It is some flowers ekcetera

You often overlook the choicest things in life because they are so easy to obtain - the sunrise and the sunset, the starry host on a clear night, the taste of fresh clean air, the sight and smell of flowers and trees, and the fresh rain on your face.”
— Emmet Fox

Various intresting pictures

Oxygen is importint as demonstrated in this little exhibit at Eden. It is connected to the Plant Machine you can see in a previous set of Eden pictures. When they do not get oxygen they all collapse. It is a valuable lesson there for any of us that did not realise you need oxygen to breathe.

A sinister old man I saw out of my window. I expect he is quite harmless really, but I just liked something about him. There is an eerie quality to the shot as well being taken through a double glazed window, and the harsh light lends an air of criminality.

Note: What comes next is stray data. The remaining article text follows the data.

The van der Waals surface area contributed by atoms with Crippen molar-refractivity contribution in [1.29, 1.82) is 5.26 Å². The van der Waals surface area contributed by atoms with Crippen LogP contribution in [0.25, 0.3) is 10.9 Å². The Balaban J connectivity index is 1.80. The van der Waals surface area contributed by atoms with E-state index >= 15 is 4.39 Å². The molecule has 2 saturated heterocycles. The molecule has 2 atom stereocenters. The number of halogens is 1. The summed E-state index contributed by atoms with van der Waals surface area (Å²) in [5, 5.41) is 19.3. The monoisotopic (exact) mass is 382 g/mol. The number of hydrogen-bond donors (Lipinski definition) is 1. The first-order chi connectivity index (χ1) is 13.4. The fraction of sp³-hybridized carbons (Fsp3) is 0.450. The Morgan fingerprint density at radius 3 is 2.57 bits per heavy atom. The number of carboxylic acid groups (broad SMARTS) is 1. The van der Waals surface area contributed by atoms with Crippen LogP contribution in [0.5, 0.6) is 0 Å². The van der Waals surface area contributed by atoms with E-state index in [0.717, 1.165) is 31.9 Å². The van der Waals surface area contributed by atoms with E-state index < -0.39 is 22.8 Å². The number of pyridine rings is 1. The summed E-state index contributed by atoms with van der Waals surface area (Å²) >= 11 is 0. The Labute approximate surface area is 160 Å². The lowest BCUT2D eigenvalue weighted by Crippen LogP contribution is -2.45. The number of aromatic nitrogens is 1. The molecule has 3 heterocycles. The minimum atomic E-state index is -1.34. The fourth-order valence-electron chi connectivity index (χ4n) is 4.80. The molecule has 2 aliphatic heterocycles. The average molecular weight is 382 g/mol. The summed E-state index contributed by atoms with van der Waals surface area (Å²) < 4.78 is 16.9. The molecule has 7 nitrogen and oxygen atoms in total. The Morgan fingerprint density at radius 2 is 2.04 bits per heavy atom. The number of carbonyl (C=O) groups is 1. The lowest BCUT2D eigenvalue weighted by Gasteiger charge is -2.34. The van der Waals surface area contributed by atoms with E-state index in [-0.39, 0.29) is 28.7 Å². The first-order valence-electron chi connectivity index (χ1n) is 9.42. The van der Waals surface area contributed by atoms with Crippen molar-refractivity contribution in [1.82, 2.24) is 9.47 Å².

On Caradon Hill in Cornwall, a cheerful rainbow over Minions and the old abandoned mine workings. It was fierce weather up there as detailed in Storm on Caradon. As David Brent pointed out, “‘If you want the rainbow, you’ve got to put up with the rain.’ You know who said that? Dolly Parton. And people say she’s just a big pair of tits.”

Jane and I were at Par Beach (more pictures to come) and there were some people messing around with a quad bike, so I intrusively took photos of them.

A kissing couple at Mevagissey harbour. I suppose it is a bit romantic but I like it when people hold hands and kiss in public. The only problem is I would like to take more photos of them, except in case they do not like it and beat me up. I am quite sensitive to being beaten up. You may call me a la-di-da Morrissey type, but I do not like it.